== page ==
Wednesday, March 09, 2011

Tales of Vesperia review

In its native Japan. the Tales series is something of an RPG powerhouse, with Namco Bandai typically announcing 2-3 new games in the series at the same time. For many years, western fans of the series would look on in despair as the games remained unlocalised. Things started to pick up a bit with the release of Tales of Symphonia for the Gamecube, but still many entries in the franchise were only released in Japan. It came as something of a surprise then when are few years ago they announced that Tales of Vesperia would be coming to the Xbox 360 - a machine that has struggled to find a foothold in Japan - but the upside of this would be that a US/European launch would a sure thing to make sure the game sold enough copies to be worthwhile. The game was actually responsible for a sales spike of Xbox 360 consoles in Japan, the series is that popular.

This particular entry in the series focuses on the character of Yuri Lowell, who resides in the lower quarter of the capitcal city Zaphias. After the only source of clean water within the quarter is vandalised, he gos in search of the culprit and ends up teaming up with a runaway princess, a snarky genius mage and a dog that acts like a human. Eventually the fate of the entire world rests on the shoulders of this eclectic group (funny how that alway happens in JRPGs).

Format: Xbox 360 (Enhanced PS3 version available in Japan)
Publisher: Namco BandaiDeveloper: Tales StudioExpect to pay: Around £25

Graphics: 10 out of 10
I personally believe that this is the best looking game available on the Xbox 360 so far. It looks absolutely stunning in HD, with vibrant colours and the level of detail that you would expect from the very best Japanese anime, except it's completely 3D. I'm well aware that not everyone likes animated films so the perfect rating given here applies to my personal tastes. Nevertheless it is a great technical achievement to make this visual style work within the context of a 3D game.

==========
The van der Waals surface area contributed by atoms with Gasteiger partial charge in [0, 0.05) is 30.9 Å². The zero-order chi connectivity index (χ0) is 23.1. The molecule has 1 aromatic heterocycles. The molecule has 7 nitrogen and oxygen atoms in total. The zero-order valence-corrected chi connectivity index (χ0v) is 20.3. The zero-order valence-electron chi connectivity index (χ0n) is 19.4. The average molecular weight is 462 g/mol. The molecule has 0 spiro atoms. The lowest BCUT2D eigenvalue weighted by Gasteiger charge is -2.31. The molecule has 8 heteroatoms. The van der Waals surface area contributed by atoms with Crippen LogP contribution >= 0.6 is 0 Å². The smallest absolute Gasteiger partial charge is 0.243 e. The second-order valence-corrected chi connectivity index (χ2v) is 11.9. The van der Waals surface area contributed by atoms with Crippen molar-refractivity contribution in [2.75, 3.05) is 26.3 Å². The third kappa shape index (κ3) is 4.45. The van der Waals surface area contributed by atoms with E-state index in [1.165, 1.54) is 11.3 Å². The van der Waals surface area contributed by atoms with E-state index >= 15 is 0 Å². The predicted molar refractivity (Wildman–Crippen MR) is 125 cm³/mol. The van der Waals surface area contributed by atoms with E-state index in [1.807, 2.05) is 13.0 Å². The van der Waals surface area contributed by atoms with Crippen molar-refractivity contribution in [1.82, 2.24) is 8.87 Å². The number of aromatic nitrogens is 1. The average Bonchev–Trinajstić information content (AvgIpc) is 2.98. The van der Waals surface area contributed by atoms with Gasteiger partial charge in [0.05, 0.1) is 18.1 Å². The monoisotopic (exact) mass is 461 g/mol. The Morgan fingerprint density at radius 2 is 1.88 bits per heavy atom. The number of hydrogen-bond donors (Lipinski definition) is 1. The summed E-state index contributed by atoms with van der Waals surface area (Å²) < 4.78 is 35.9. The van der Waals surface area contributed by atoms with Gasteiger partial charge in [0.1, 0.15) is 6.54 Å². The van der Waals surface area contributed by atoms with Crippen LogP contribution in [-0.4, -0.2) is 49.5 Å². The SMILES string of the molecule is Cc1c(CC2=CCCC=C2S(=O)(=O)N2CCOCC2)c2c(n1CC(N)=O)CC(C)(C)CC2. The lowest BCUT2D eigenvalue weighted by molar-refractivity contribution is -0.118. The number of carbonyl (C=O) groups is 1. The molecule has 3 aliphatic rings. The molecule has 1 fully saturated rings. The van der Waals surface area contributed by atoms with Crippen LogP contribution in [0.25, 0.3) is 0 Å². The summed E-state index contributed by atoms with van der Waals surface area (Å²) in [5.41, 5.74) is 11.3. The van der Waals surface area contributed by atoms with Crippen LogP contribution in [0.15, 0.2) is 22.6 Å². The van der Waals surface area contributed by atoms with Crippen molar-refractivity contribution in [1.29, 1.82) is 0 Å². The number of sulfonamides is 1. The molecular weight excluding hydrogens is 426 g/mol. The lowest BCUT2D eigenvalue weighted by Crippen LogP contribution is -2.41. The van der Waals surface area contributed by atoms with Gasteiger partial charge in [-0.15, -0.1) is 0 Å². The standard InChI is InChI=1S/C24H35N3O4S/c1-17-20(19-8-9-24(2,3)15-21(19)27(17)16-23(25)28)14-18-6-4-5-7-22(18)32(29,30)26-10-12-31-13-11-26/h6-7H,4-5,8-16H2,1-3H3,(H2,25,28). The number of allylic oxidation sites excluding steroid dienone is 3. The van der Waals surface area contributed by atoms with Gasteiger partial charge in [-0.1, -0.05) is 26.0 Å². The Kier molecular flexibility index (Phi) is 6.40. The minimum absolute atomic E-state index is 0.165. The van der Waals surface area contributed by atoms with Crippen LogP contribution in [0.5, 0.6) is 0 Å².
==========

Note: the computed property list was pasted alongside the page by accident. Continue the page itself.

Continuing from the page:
Sound and Music: 8 out of 10
I am not particulary fond of Motoi Sakuraba's musical compositions - they have a tendency to sound very similar to one another (and he has worked on a LOT of games). There are one or two nice tunes throughout the game (for example the music that plays in the town of Aspio), and I do like the fact that the overworld and battle themes change three times throughout the game as you progress in the story, but his work doesn't come close to the likes of Yasunori Mitsuda (Chrono Trigger/Cross), Hitoshi Sakimoto (Final Fantasy XII), Yoko Shimomura (Kingdom Hearts), Noriyuki Iwadare (Grandia), Michiko Naruke (Wild Arms) or Nobuo Uematsu (Final Fantasy I-X).

The voice work is of quite a high standard, which is not unusual for a game in the Tales series. I am particulary fond of the voice of Rita Mordio, the genius mage and researcher of Blastia (the technology that keeps most of the machinery in the world running including protective barriers that cover entire cities). She really does a good job of making the character likeable despite her acidic tongue, and having heard her in several other games recently, she sounds quite different here. The only thing that lets the voice work down slightly are some of the minor characters - for example old men and women always sound like young people doing a feeble old person impression for some reason.

Game Mechanics: 9 out of 10